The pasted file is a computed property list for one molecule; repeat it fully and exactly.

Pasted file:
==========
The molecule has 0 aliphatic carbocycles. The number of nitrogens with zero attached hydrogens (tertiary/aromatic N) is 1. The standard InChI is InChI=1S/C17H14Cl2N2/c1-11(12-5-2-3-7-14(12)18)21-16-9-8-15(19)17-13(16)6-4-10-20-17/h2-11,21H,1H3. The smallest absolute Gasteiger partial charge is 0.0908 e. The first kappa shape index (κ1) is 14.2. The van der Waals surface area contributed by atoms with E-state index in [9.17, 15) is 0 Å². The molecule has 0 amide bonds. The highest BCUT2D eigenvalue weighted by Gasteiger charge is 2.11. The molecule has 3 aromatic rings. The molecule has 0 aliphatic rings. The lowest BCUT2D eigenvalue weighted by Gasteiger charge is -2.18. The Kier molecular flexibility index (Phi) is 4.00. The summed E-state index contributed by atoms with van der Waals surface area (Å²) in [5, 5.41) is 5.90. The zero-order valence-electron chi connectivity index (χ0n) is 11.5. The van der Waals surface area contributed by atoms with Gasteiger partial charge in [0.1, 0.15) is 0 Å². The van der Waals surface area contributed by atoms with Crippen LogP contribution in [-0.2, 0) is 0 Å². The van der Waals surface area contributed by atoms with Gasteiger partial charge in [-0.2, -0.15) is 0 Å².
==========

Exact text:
The molecule has 0 aliphatic carbocycles. The number of nitrogens with zero attached hydrogens (tertiary/aromatic N) is 1. The standard InChI is InChI=1S/C17H14Cl2N2/c1-11(12-5-2-3-7-14(12)18)21-16-9-8-15(19)17-13(16)6-4-10-20-17/h2-11,21H,1H3. The smallest absolute Gasteiger partial charge is 0.0908 e. The first kappa shape index (κ1) is 14.2. The van der Waals surface area contributed by atoms with E-state index in [9.17, 15) is 0 Å². The molecule has 0 amide bonds. The highest BCUT2D eigenvalue weighted by Gasteiger charge is 2.11. The molecule has 3 aromatic rings. The molecule has 0 aliphatic rings. The lowest BCUT2D eigenvalue weighted by Gasteiger charge is -2.18. The Kier molecular flexibility index (Phi) is 4.00. The summed E-state index contributed by atoms with van der Waals surface area (Å²) in [5, 5.41) is 5.90. The zero-order valence-electron chi connectivity index (χ0n) is 11.5. The van der Waals surface area contributed by atoms with Gasteiger partial charge in [0.1, 0.15) is 0 Å². The van der Waals surface area contributed by atoms with Crippen LogP contribution in [-0.2, 0) is 0 Å². The van der Waals surface area contributed by atoms with Gasteiger partial charge in [-0.2, -0.15) is 0 Å².